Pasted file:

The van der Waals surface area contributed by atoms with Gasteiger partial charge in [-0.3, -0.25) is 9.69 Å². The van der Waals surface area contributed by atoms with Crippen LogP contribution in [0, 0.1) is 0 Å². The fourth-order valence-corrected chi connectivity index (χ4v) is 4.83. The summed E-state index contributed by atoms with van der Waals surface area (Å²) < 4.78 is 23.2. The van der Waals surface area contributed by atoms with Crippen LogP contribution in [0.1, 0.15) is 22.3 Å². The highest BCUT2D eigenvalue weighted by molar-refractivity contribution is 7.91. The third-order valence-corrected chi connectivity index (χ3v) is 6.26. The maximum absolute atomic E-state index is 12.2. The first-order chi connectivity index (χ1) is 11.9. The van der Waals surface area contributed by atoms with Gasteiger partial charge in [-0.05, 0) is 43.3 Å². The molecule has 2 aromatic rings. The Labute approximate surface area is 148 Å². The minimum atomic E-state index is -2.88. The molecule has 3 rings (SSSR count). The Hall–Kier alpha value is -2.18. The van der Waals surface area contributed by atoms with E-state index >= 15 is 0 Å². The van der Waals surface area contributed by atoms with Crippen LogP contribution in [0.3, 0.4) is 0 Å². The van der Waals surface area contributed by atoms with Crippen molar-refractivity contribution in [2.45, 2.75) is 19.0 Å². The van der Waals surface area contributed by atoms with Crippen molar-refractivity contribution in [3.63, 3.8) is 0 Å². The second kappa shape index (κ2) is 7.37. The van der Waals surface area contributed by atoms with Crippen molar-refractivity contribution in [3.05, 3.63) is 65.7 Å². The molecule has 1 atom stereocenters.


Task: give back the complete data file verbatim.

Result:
The van der Waals surface area contributed by atoms with Gasteiger partial charge in [-0.3, -0.25) is 9.69 Å². The van der Waals surface area contributed by atoms with Crippen LogP contribution in [0, 0.1) is 0 Å². The fourth-order valence-corrected chi connectivity index (χ4v) is 4.83. The summed E-state index contributed by atoms with van der Waals surface area (Å²) < 4.78 is 23.2. The van der Waals surface area contributed by atoms with Crippen LogP contribution in [0.1, 0.15) is 22.3 Å². The highest BCUT2D eigenvalue weighted by molar-refractivity contribution is 7.91. The third-order valence-corrected chi connectivity index (χ3v) is 6.26. The maximum absolute atomic E-state index is 12.2. The first-order chi connectivity index (χ1) is 11.9. The van der Waals surface area contributed by atoms with Gasteiger partial charge in [-0.05, 0) is 43.3 Å². The molecule has 2 aromatic rings. The Labute approximate surface area is 148 Å². The minimum atomic E-state index is -2.88. The molecule has 3 rings (SSSR count). The Hall–Kier alpha value is -2.18. The van der Waals surface area contributed by atoms with E-state index >= 15 is 0 Å². The van der Waals surface area contributed by atoms with Crippen LogP contribution in [0.3, 0.4) is 0 Å². The van der Waals surface area contributed by atoms with Crippen molar-refractivity contribution in [2.45, 2.75) is 19.0 Å². The van der Waals surface area contributed by atoms with Crippen molar-refractivity contribution in [3.63, 3.8) is 0 Å². The second kappa shape index (κ2) is 7.37. The van der Waals surface area contributed by atoms with Crippen molar-refractivity contribution in [3.05, 3.63) is 65.7 Å². The molecule has 1 atom stereocenters.